Ezekiel is another prophet shaped by the Babylonian Exile, as he accompanied the exiles to Babylon in 587 BCE. As we saw with Jeremiah, much of Ezekiel's writings are concerned with articulating the enormous sense of devastation the people of ancient Israel felt at the destruction of the Temple, the razing of Jerusalem, and the forced exile of so many of the leaders and people – articulating their sorrow and grief, and also attempting to explain these events as caused by the sins of the people. I highly recommend skimming most of the middle section of the book, therefore, to get a feel for these prophecies and yet to not get too caught up in their somewhat repetitive nature and expressions of anger. Do attend, however, to the first chapter, with its extraordinarily detailed and rather wild imagery of the throne of God; here Ezekiel is attempting to express the inexpressible, and the vividness and strangeness of the picture is fabulous. The other focus in this book is chapter 37, one of my favorite Bible passages, the image of the valley of dry bones. After all his anger, Ezekiel offers this wonderful picture of the restoration of Israel to a new life with God; note how it parallels the creation of Adam in Genesis.
Daniel is an odd book that appears to have two different parts: the first six chapters are wonderful tales of his miraculous doings as an Israelite living in Babylon, while the last six chapters survey the history of a much later period using imagery of an apocalyptic battle between forces of good and evil. The stories of Shadrach, Meshach, and Abednego, and Daniel in the lion's den, are classic folktales; the latter chapters provide the imagery that we will explore more thoroughly next year in the apocalyptic (end-of-the-world) passages found to some extent in the gospels and more fully in the Book of Revelation.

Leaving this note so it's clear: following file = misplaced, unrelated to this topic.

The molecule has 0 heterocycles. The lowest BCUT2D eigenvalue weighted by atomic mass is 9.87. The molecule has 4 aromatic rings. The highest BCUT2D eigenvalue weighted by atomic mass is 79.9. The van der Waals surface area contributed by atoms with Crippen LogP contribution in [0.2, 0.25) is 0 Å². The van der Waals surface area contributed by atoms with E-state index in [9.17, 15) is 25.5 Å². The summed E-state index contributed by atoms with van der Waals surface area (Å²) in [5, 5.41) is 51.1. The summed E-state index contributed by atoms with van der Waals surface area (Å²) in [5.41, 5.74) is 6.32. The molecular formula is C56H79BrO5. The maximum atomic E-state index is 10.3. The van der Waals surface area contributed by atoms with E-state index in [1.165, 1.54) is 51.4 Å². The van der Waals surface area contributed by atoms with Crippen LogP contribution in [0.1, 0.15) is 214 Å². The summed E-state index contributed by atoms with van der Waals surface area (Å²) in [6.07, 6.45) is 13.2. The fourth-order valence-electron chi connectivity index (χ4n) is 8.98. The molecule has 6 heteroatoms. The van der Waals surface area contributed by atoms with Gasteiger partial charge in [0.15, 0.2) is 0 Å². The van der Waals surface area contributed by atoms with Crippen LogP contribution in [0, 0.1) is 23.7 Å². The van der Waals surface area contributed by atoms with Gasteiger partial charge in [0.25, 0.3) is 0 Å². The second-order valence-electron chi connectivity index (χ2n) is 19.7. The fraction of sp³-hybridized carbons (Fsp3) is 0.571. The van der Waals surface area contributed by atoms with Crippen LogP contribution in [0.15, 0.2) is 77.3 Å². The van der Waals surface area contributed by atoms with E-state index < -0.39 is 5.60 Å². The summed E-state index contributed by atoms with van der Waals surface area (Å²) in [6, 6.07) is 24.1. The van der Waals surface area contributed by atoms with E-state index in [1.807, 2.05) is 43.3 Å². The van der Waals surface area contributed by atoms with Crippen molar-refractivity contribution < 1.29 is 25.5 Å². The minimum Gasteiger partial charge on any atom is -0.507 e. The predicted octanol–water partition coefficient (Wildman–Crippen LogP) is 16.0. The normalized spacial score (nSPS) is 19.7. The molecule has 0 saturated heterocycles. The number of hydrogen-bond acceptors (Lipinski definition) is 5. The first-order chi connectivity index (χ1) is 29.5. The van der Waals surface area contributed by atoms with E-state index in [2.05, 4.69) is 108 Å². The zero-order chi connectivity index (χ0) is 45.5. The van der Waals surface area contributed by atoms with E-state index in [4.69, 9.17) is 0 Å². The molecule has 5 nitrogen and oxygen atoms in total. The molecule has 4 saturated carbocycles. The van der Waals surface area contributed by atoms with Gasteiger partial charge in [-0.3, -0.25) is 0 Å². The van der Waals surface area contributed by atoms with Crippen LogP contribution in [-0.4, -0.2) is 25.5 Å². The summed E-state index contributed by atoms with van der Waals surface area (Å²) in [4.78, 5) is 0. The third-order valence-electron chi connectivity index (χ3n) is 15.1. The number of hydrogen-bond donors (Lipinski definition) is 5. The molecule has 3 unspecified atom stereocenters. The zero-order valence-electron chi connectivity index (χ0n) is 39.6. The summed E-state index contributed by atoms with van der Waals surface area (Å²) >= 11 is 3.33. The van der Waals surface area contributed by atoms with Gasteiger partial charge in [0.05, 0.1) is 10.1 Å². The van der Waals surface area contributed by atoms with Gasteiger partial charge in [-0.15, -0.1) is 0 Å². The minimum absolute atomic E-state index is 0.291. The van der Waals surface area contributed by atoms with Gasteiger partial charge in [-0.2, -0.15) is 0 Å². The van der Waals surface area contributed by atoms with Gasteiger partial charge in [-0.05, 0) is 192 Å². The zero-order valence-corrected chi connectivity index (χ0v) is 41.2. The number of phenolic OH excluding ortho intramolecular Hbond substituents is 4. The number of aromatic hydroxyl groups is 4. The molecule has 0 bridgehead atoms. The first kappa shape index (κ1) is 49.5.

The Book of Daniel has some peculiarities that bear on what little we know about the formation of the canon, or official list of the books of the Bible - in this case, of the Hebrew Bible or our Old Testament. We have evidence of one specific rabbinical ruling, regarding the Book of Ecclesiasticus (note - not Ecclesiastes!), in which they decided that it did not belong in the canon as it was known to have been written around 180 BCE, much later than the sixth through fourth centuries BCE, when it was widely believed the other books of the Bible had been written. Thus it is generally accepted that the canon was "closed," that no other books were added to it, after the middle of the second century BCE. The entire second half of Daniel, however, was written in Aramaic rather than Hebrew, and refers quite specifically to certain historic events, so Biblical scholars are quite certain that it was written about 165 BCE - too late to be included in the canon. The first part, with the famous folktales, was written in Hebrew and much earlier, but still only around the late fourth or early third centuries. The book slipped in, however, because of its attribution to Daniel, a figure claimed to be part of the Babylonian exile, which thus would have put it in the collection of putative sixth century writings. Odd doings, indeed.